DAVID GREENE, HOST:
All right. So how could a Nobel Peace laureate be a leader in a country that the United Nations says may have committed acts of genocide? That is the question raised by the Rohingya crisis in Myanmar, one of the worst humanitarian disasters today. The U.N. says that Myanmar's military may have committed ethnic cleansing against Rohingya Muslims, driving nearly a million of them into Bangladesh. As NPR's Anthony Kuhn reports from Yangon, Myanmar's de facto leader, a former political prisoner and pro-democracy icon, has taken much of the blame.
ANTHONY KUHN, BYLINE: Aung San Suu Kyi has insisted to the outside world that her government is on the same page as the international community, they're sympathetic to human suffering, and they're determined to find a solution to the Rohingya crisis in western Myanmar's Rakhine state. She outlined this in a speech to foreign diplomats last September.
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STATE COUNSELLOR AUNG SAN SUU KYI: It is not the intention of the Myanmar government to apportion blame or to abnegate responsibility. We condemn all human rights violations and unlawful violence.
KUHN: An international commission headed by Kofi Annan, the ex-U.N. chief, says the way to resolve the root of the problem is to give the stateless Rohingya citizenship. Suu Kyi has pledged to implement the commission's recommendations. But Dr. Myo Nyunt, a spokesman for Suu Kyi's party, the National League for Democracy, or NLD, says that if the NLD acts boldly on the Rohingya crisis, it could trigger a massive backlash from conservatives who hold the upper hand in Myanmar.
MYO NYUNT: If we take the proper action in accordance with the Western community, there will be nationwide demonstrations.
KUHN: The NLD took power in 2016 following the freest elections in decades of military rule. But in many ways, the military is still in the driver's seat. Myo Nyunt alleges that conservative forces loyal to the old junta organize and pay mobs of provocateurs to stage protests and riots. He says this happened in 2013.
MYO NYUNT: The police was informed, but no action taken. We have photos of those gangs or mobs.
KUHN: Myo Nyunt admits that the NLD lacks the political muscle to effectively implement its own policies. For now, he says, Suu Kyi is focusing on getting the military to cooperate with her, and he says she's worked to prevent it from committing human rights abuses. Here's how Suu Kyi put it herself last September.
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SUU KYI: The security forces have been instructed to exercise all due restraint and to take full measures to avoid collateral damage and the harming of innocent civilians.
KUHN: But critics say they don't see much difference between her attitude towards the Rohingya and the military's. Kyaw Min is an ethnic Rohingya and president of the Democracy and Human Rights Party. He says he supported her for years.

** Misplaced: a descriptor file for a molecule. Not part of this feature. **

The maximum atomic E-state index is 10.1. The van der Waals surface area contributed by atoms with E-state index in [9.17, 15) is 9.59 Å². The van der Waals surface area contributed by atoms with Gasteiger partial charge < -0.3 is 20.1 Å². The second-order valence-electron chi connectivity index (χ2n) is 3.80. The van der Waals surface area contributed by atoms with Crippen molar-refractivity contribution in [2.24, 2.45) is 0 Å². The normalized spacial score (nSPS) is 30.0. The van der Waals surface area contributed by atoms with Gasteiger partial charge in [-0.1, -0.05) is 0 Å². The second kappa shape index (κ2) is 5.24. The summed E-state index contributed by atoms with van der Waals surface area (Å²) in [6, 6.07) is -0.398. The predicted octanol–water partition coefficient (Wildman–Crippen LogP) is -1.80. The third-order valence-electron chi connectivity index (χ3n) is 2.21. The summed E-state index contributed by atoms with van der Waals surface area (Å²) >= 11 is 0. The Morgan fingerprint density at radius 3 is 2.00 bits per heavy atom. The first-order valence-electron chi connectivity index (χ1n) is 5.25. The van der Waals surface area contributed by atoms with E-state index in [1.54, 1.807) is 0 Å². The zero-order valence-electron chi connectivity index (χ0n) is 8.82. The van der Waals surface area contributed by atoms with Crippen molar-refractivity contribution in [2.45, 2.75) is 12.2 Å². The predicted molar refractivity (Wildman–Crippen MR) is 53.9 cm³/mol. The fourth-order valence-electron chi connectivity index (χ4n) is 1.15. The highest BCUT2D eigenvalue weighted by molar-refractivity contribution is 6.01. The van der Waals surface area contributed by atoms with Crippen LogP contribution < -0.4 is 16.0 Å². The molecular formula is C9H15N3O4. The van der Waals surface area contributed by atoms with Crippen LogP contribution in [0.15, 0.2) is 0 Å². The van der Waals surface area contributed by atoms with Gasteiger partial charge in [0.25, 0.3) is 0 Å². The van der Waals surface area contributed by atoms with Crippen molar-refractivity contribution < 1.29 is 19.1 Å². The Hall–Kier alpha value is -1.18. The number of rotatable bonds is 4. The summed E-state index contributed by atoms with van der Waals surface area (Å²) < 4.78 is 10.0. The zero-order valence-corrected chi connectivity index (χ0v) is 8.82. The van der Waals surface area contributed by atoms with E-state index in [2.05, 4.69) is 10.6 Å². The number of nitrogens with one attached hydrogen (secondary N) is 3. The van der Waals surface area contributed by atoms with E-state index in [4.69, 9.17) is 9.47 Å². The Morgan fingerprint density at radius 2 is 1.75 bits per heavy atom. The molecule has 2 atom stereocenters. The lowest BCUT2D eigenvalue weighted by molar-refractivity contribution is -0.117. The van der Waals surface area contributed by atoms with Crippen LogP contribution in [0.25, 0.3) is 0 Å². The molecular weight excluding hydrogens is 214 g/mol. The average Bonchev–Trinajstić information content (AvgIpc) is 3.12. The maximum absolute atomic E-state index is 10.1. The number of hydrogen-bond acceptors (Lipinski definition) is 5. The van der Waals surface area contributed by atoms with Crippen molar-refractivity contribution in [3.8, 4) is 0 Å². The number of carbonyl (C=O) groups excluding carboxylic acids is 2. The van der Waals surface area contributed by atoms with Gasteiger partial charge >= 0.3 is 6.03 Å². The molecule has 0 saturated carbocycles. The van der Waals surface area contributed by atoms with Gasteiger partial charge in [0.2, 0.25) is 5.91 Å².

KYAW MIN: Our hope was that she can make the country a peaceful country, a democratic country, which is good for all people. But in practice, when she came in power, we found a different Aung San Suu Kyi.
KUHN: Kyaw Min says that he's not moved by the argument that Suu Kyi is powerless to control the military.
KYAW MIN: If she cannot introduce a strategy that will bring full power to civilian government or to her, it is her failure. It is not the failure of the public.
KUHN: Some of Suu Kyi's critics say that power changed her, but many more seem to think that she was never what people believed her to be.
KHIN ZAW WIN: We can't rely on her. She is not a democrat, you know? She has no regard for human rights.
KUHN: Khin Zaw Win is director of the Yangon-based Tampadipa Institute, and like Aung San Suu Kyi, he's a former political prisoner. He says it's jarring to compare her talk about human rights when she was a prisoner to her handling of the Rohingya crisis now.
KHIN ZAW WIN: All this likenesses of Martin Luther King - you know? - and Mahatma Gandhi - it's all make-believe. And now we know the real Aung San Suu Kyi.
KUHN: Some of her critics have called for Suu Kyi to be brought before the International Criminal Court. She just turned 73 years old. She has two years left in office, and her party has begun to groom new leaders to succeed her. Khin Zaw Win doubts that Aung San Suu Kyi can recover politically from the Rohingya crisis, so this is his advice.
KHIN ZAW WIN: Don't be disappointed, but just treat her as she really is.
KUHN: In other words, just as people shouldn't have sanctified her before, there's no point in demonizing her now. Anthony Kuhn, NPR News, Yangon.
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